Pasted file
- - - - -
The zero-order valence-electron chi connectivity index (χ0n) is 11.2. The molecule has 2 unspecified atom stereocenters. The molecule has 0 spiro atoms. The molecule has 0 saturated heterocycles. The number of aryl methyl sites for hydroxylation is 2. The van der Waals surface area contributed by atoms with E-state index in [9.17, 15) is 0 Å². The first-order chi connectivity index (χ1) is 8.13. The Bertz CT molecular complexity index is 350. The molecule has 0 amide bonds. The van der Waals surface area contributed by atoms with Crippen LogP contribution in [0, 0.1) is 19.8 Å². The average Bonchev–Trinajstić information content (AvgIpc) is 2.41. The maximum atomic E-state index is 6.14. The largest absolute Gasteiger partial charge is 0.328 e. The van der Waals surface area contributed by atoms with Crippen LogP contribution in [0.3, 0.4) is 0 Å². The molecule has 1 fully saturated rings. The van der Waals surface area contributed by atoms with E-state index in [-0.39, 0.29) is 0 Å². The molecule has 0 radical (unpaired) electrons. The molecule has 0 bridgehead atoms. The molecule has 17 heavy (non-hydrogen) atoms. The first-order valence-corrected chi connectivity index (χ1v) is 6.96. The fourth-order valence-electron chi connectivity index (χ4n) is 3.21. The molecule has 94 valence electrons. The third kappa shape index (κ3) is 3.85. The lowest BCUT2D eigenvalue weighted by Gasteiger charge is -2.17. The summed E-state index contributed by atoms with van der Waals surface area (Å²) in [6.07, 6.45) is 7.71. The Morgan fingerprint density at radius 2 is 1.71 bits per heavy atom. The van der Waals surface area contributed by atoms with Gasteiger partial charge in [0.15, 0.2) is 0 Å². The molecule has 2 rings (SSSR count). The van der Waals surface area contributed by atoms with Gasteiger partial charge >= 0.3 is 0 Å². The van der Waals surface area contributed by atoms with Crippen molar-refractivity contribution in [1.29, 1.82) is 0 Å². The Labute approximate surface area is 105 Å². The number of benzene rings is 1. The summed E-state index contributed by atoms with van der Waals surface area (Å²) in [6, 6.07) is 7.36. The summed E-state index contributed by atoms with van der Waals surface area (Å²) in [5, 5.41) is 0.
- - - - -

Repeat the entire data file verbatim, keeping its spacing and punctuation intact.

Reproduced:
The zero-order valence-electron chi connectivity index (χ0n) is 11.2. The molecule has 2 unspecified atom stereocenters. The molecule has 0 spiro atoms. The molecule has 0 saturated heterocycles. The number of aryl methyl sites for hydroxylation is 2. The van der Waals surface area contributed by atoms with E-state index in [9.17, 15) is 0 Å². The first-order chi connectivity index (χ1) is 8.13. The Bertz CT molecular complexity index is 350. The molecule has 0 amide bonds. The van der Waals surface area contributed by atoms with Crippen LogP contribution in [0, 0.1) is 19.8 Å². The average Bonchev–Trinajstić information content (AvgIpc) is 2.41. The maximum atomic E-state index is 6.14. The largest absolute Gasteiger partial charge is 0.328 e. The van der Waals surface area contributed by atoms with Crippen LogP contribution in [0.3, 0.4) is 0 Å². The molecule has 1 fully saturated rings. The van der Waals surface area contributed by atoms with E-state index in [-0.39, 0.29) is 0 Å². The molecule has 0 radical (unpaired) electrons. The molecule has 0 bridgehead atoms. The molecule has 17 heavy (non-hydrogen) atoms. The first-order valence-corrected chi connectivity index (χ1v) is 6.96. The fourth-order valence-electron chi connectivity index (χ4n) is 3.21. The molecule has 94 valence electrons. The third kappa shape index (κ3) is 3.85. The lowest BCUT2D eigenvalue weighted by Gasteiger charge is -2.17. The summed E-state index contributed by atoms with van der Waals surface area (Å²) in [6.07, 6.45) is 7.71. The Morgan fingerprint density at radius 2 is 1.71 bits per heavy atom. The van der Waals surface area contributed by atoms with Gasteiger partial charge in [0.15, 0.2) is 0 Å². The molecule has 2 rings (SSSR count). The van der Waals surface area contributed by atoms with Gasteiger partial charge >= 0.3 is 0 Å². The van der Waals surface area contributed by atoms with Crippen molar-refractivity contribution in [1.29, 1.82) is 0 Å². The Labute approximate surface area is 105 Å². The number of benzene rings is 1. The summed E-state index contributed by atoms with van der Waals surface area (Å²) in [6, 6.07) is 7.36. The summed E-state index contributed by atoms with van der Waals surface area (Å²) in [5, 5.41) is 0.